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ISP redirect page

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An ISP redirect page is a spoof page served by major ISPs including: Cox Communications,[1] Embarq, Verizon, Rogers, Earthlink, and various others when World Wide Web users enter an invalid DNS name.[citation needed]

If a user types in an incorrect Uniform Resource Locator (URL), for example http://wikipedia.orf instead of http://wikipedia.org, the ISP's DNS server will respond with a spoofed DNS response that redirects the user to an advertising web page.

How it works[edit]

Domain Name System (DNS) resolution is the process of translating a human-readable domain name (for example, en.wikipedia.org) into an IP address that computers can use. Every ISP runs a DNS server to allow their customers to translate domain names into IP addresses that computers understand and use. When an ISP's DNS server receives a request to translate a name, according to RFC the DNS server should return the associated IP address to the customer's computer which is then able to connect to the requested resource.

When the ISP's DNS server receives a request for a name that is not recognized or is unavailable, some ISPs spoof the NX (null) response and instead return the IP address of a search or advertising page to the client. When the client is using a web browser, this will display a search page that contains possible suggestions on the proper address and a small explanation of the error. These search pages often contain advertising that is paid to the ISP.

Sometimes, a customer can opt-out of this service, but the opt-out is frequently not implemented at the same layer as the spoofing. Opt-out procedures vary from ISP to ISP in both their method of implementation and effectiveness.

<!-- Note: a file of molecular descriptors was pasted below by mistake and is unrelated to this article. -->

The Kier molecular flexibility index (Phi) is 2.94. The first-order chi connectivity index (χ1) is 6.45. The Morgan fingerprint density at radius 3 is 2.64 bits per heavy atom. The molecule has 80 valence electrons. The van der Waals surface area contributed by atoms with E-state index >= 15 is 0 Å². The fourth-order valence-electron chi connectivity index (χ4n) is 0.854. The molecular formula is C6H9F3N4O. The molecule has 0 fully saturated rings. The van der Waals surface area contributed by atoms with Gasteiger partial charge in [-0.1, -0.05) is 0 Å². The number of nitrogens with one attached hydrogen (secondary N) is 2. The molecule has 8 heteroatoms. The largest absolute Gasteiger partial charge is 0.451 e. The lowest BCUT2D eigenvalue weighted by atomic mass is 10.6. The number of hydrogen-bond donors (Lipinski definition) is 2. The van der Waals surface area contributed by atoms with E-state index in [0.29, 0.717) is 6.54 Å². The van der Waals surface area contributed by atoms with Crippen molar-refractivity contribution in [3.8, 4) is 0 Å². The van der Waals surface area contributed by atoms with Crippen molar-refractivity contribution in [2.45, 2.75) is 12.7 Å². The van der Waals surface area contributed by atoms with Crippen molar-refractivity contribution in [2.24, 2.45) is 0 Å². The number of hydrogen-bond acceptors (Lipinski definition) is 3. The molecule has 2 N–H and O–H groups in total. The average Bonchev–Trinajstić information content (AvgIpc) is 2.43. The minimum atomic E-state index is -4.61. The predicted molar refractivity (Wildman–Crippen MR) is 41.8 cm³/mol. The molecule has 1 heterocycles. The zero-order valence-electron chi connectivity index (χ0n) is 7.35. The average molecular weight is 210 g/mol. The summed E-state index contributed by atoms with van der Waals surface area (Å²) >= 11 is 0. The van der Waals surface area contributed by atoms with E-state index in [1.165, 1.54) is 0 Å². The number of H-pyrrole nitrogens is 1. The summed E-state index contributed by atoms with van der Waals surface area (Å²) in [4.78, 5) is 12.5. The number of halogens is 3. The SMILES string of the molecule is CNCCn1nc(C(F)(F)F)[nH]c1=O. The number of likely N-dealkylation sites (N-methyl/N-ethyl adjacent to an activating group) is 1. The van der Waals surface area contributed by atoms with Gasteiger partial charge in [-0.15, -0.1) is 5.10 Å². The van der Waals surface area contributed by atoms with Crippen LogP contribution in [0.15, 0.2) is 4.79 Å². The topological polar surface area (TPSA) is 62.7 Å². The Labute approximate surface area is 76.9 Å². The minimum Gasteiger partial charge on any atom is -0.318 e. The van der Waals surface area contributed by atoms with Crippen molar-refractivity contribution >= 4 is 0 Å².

ISPs have written that redirect pages are intended to help lost users. ISP customers have complained that the pages are instead misleading to users, and that their purpose is to generate advertising revenue for the ISP. The practice has been controversial since ISP redirect pages were introduced in 2006.[2]

ISP redirects can fool the ping networking utility. Ping may falsely report that a website is responsive when in truth it is unavailable but redirected.[3] ISP redirects also interfere with web archiving tools like ArchiveTeam Warrior[4]


  1. ^ Bode, Karl (19 May 2007). "Cox Tests DNS Redirection". Retrieved 17 August 2022.
  2. ^ Bode, Karl (April 8, 2006). "DSLExtreme Scraps Redirect Service". DSLReports. Retrieved January 26, 2021.
  3. ^ Gookin, Dan (2009). Troubleshooting and Maintaining Your PC All-in-One Desk Reference For Dummies. Wiley. p. 394. ISBN 9780470477953.
  4. ^ "ArchiveTeam Warrior". ArchiveTeam. Retrieved January 26, 2021.